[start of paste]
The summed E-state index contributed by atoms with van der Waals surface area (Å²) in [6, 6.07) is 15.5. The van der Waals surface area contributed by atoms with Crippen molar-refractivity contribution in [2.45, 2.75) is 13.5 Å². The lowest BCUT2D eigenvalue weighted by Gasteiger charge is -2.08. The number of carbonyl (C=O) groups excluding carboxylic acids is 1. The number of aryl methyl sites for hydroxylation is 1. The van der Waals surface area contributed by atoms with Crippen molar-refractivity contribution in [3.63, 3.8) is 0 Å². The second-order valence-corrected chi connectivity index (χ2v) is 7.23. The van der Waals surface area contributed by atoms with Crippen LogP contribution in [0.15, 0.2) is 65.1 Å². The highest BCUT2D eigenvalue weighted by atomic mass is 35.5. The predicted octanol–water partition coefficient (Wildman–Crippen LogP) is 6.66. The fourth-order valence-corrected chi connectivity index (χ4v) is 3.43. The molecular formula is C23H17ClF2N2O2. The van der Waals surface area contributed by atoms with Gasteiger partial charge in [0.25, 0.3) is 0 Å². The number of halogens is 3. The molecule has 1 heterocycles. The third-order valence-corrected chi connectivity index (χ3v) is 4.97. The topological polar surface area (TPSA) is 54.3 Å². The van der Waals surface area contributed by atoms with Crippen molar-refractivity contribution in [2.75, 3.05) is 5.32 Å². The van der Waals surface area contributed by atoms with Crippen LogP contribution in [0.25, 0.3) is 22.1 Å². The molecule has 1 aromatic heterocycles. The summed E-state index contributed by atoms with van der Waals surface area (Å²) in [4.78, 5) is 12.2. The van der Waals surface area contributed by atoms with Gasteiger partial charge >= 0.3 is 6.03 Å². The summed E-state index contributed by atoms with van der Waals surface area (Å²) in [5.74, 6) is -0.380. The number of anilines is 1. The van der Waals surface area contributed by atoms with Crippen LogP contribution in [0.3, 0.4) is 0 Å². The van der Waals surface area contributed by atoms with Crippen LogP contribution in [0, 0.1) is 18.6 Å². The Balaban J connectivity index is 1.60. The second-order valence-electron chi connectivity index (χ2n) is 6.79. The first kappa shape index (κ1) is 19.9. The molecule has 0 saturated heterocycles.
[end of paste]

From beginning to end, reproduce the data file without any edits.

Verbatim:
The summed E-state index contributed by atoms with van der Waals surface area (Å²) in [6, 6.07) is 15.5. The van der Waals surface area contributed by atoms with Crippen molar-refractivity contribution in [2.45, 2.75) is 13.5 Å². The lowest BCUT2D eigenvalue weighted by Gasteiger charge is -2.08. The number of carbonyl (C=O) groups excluding carboxylic acids is 1. The number of aryl methyl sites for hydroxylation is 1. The van der Waals surface area contributed by atoms with Crippen molar-refractivity contribution in [3.63, 3.8) is 0 Å². The second-order valence-corrected chi connectivity index (χ2v) is 7.23. The van der Waals surface area contributed by atoms with Crippen LogP contribution in [0.15, 0.2) is 65.1 Å². The highest BCUT2D eigenvalue weighted by atomic mass is 35.5. The predicted octanol–water partition coefficient (Wildman–Crippen LogP) is 6.66. The fourth-order valence-corrected chi connectivity index (χ4v) is 3.43. The molecular formula is C23H17ClF2N2O2. The van der Waals surface area contributed by atoms with Gasteiger partial charge in [0.25, 0.3) is 0 Å². The number of halogens is 3. The molecule has 1 heterocycles. The third-order valence-corrected chi connectivity index (χ3v) is 4.97. The topological polar surface area (TPSA) is 54.3 Å². The van der Waals surface area contributed by atoms with Crippen molar-refractivity contribution in [2.75, 3.05) is 5.32 Å². The van der Waals surface area contributed by atoms with Crippen LogP contribution in [0.25, 0.3) is 22.1 Å². The molecule has 1 aromatic heterocycles. The summed E-state index contributed by atoms with van der Waals surface area (Å²) in [4.78, 5) is 12.2. The van der Waals surface area contributed by atoms with Gasteiger partial charge >= 0.3 is 6.03 Å². The summed E-state index contributed by atoms with van der Waals surface area (Å²) in [5.74, 6) is -0.380. The number of anilines is 1. The van der Waals surface area contributed by atoms with Crippen LogP contribution in [0.3, 0.4) is 0 Å². The van der Waals surface area contributed by atoms with Crippen LogP contribution in [0, 0.1) is 18.6 Å². The Balaban J connectivity index is 1.60. The second-order valence-electron chi connectivity index (χ2n) is 6.79. The first kappa shape index (κ1) is 19.9. The molecule has 0 saturated heterocycles.